When I first caught sight of the law enforcement officers a few days later, I felt a chill. Dozens of helmeted policeman stood in a row along the high ridge of Turtle Island, a place of ancient burial sites sacred to the Sioux. Dark figures silhouetted against the sky loomed menacingly above the peaceful protestors gathered at the base of the hill holding a large banner reading Indigenous Sovereignty Protects Water. Behind them along the banks of the Cannonball River sprawled an encampment of teepees, tents, yurts, trailers, horse corrals and old school buses. Guarding the bridge where the recent attack had taken place, another row of police officers in riot gear wearing black helmets with face guards held bully sticks across their bullet proof vests as they stood behind shining coils of razor wire and concrete barriers flanked by armored vehicles.
These armed forces were protecting what lay out of view behind them—the construction of the oil pipeline headed toward the nearby Missouri River. The original route of the pipeline had run to the north near the city of Bismarck, a largely white community that had insisted the pipeline be rerouted down stream to cross the river next to the Sioux reservation. If successful the $3.8 billion Dakota Access Pipeline (DAPL) would bore under the river, threatening the source of drinking water for the reservation and millions downstream in its mission to carry 20 million gallons a day of crude oil fracked from the Bakken oil fields. With the frequency of oil spills increasing, including two major recent spills in North Dakota, the danger is real. If the pipeline does succeed in bringing the oil to market, it will produce the carbons equivalent to 30 coal power plants every year for 20 years or more.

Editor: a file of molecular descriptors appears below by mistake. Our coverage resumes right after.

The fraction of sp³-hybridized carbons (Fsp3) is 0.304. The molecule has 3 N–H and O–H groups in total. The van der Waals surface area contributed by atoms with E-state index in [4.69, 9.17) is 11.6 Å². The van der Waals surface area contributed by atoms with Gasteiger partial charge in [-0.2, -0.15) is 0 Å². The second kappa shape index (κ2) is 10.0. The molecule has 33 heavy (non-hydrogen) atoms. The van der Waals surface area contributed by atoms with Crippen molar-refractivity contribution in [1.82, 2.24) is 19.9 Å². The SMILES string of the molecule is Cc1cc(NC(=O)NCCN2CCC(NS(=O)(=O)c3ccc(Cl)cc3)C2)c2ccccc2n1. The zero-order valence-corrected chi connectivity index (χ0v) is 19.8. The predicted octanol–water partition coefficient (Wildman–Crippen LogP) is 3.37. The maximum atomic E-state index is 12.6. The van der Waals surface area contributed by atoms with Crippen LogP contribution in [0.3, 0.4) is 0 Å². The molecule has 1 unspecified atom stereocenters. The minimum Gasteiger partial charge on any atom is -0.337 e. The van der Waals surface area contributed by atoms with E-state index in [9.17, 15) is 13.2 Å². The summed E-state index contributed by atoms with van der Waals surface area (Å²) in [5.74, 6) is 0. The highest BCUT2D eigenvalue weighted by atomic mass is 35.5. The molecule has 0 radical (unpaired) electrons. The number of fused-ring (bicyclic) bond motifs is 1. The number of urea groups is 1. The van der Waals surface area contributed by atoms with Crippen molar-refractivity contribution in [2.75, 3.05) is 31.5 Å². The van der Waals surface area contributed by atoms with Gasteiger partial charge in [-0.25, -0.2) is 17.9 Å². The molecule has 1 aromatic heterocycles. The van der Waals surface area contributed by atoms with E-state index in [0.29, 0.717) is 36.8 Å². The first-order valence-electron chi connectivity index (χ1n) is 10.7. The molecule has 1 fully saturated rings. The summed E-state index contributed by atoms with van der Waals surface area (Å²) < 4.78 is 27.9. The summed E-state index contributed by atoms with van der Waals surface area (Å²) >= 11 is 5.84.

Mni Wiconi—Water is Life— is the call from Oceti Sakowin (Seven Council Fires), the largest of several camps at Standing Rock, named for the seven tribes of the Sioux nation, which include the Lakota. Located next to the reservation and preserved for indigenous use under the 1851 Treaty of Laramie, this land was never ceded by the Sioux. Oceti Sakowin and the first camp called Sacred Stone were started in the spring of 2016, and joined by several other encampments, all run by volunteers. Non-violent and spiritually centered, the Standing Rock movement honors the sacredness of the natural world. Throughout the camps Defend the Sacred is printed on banners and on t-shirts proudly worn by native teenagers. All seven tribes of the great Sioux Nation, some former enemies, have joined together at Oceti Sakowin for the first time since Little Big Horn. Along the camp's main road wave the colorful flags of some 300 tribes who have journeyed across the Americas, from Argentina to Alaska, bringing traditional dress, ceremonial pipes and drums to join the Sioux in the largest gathering of Native Americans in recorded history.